Wednesday, November 25, 2009

Conservatives Not "Credible" On Torture

The first public feedback on the torture question, provides overwhelming rejection of the Conservative retort, in the face of Colvin's allegations. Even amongst Conservative supporters, the government argument finds conflicted support:
Tories not believed in Aghan torture case: Poll

The Canadian Press Harris-Decima survey indicates Canadians are twice as likely to believe whistleblower Richard Colvin's claim that all prisoners handed over by Canadian soldiers to Afghan authorities were likely abused and that government officials were well aware of the problem.

Those who identified themselves as supporters of Prime Minister Stephen Harper's Conservatives were most inclined to give the government the benefit of the doubt. But even they were almost evenly split, with 40 per cent buying the government's take on the issue and 34 per cent buying Colvin's.

Moreover, fully 70 per cent said it's unacceptable that Canadian forces would hand over prisoners if it's likely they'll be tortured. No less than 60 per cent in any region and even a majority of Conservative supporters subscribed to this view.

Harris-Decima chairman Allan Gregg said the results suggest the government's initial strategy of attacking Colvin's credibility has backfired badly.

There's a common sense element to it all. Why would a respected diplomat put his reputation on the line, if he didn't feel strongly that he was correct? Hard to see the "upside" in coming forward, unless there was something to his claims. The Conservative rebuttal doesn't pass the sniff test, and the characterization of "backfire" is appropriate.

The resistance to produce all the requested documentation only feeds the COVER UP angle, another NO WIN for the government.

It remains to be seen if this issue moves the support numbers, but clearly the government is losing the dueling narrative battle.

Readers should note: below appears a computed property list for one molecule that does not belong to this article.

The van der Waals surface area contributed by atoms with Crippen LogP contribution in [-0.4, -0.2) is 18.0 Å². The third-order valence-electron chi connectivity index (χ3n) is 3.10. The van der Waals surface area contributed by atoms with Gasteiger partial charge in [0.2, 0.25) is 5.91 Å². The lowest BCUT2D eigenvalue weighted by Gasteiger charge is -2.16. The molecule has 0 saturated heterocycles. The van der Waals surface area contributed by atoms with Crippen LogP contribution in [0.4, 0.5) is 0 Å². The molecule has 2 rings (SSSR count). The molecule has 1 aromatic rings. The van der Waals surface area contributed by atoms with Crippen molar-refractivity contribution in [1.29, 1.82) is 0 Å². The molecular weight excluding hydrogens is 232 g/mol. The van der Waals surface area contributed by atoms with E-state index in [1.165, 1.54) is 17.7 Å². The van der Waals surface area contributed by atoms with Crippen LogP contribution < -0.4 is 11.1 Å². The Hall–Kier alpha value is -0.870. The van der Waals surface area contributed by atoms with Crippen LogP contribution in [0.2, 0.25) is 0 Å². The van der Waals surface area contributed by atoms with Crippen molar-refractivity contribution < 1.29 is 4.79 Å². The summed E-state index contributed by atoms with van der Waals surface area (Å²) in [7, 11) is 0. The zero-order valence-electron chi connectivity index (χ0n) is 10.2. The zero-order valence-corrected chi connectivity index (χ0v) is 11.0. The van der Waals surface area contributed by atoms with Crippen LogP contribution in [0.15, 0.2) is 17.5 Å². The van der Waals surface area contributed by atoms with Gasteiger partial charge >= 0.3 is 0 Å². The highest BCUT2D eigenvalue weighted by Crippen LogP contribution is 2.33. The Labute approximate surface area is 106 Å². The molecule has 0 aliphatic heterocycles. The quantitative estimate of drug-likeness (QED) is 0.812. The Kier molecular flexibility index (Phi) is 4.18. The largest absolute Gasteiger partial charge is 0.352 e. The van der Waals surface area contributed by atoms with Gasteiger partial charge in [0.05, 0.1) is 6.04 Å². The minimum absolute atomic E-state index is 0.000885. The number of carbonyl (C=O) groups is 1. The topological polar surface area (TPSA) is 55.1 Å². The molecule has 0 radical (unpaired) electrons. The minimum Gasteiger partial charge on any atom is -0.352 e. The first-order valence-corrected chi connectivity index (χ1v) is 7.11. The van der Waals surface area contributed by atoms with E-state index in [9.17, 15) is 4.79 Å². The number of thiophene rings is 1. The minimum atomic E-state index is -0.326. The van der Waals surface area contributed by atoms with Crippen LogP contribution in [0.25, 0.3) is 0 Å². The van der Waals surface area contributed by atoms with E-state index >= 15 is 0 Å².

Marpman said...

Is this government truly credible on any issue? From the economy, public health/safety (H1N1), the isotope crisis, the arts, cheque-gate and now Canada's stance on torture while in captivity this government shows a complete lack of anything.
In a typical right-wing are on your own now...good luck to us all.

Marpman said...

Whoops...missed a biggie....the environment....oh yeah, we have a stance on that one...we will do what the 'other' guys do. Never mind.

Steve V said...

Obama is going to Copenhagen, so I guess Harper will follow.

Lizt. said...

A waste of taxpayers money if he and Prentice go to Copenhagen. Both will say the same thing, anyway.
Harper sure knows how to spend money left and right...there will nothing left for the Environment.
He is crazy to think he can get ahead of Colvin. He will be in worse shape if he dismisses Colvin.

Steve V said...

To cutback on emissions, they should just stay home. Plus, we won't be embarrassed again on the world stage.

JimBobby said...

If Harper doesn't go, Elizabeth May will be the only party leader there to represent Canada.

Gene Rayburn said...

isnt embarassment on the world stage a key factor of being conservative?

rockfish said...

The CONs' game will just be to muddy the faith in Corbin's testimony - they don't have to prove themselves right. Just as they don't need to show that they have a plan, just throw mud at the other guy's.
Unfortunately, it's worked very well for them (to a point) and could work for them in the coming week. There needs to be one more 'game-breaker' item to come forward, whether in a leaked document or a witness, to make this stick, I think.

Anonymous said...

Isn't it sadly laughable how the "Made in Canada" environmental plan morphed into the "We'll Wait to Follow Everyone Else" meme so seamlessly?

Jerry Prager said...

Even Hillier is now defending the Con position, as far as I'm concerned however, Canadian generals are wannabe Pentagonians, and when you combine Harper's urgency to join the Bush League before George W. stepped off the stage, what we end up with is a government and military command playing very dangerous games of power for some very dubious reason, but then I've never had any respect for Hillier or Harper: Hillier wanted a Tim Hortons at the Canadian base in Khandahar, and that said everything just about everything I needed to know about how well Hillier understood where he was and why he was there.

rockfish said...

Is there a chart which depicts the periods that Colvin was 'on the ground' and Hillier was 'on the ground' so that it could provide a picture of who's got more field experience?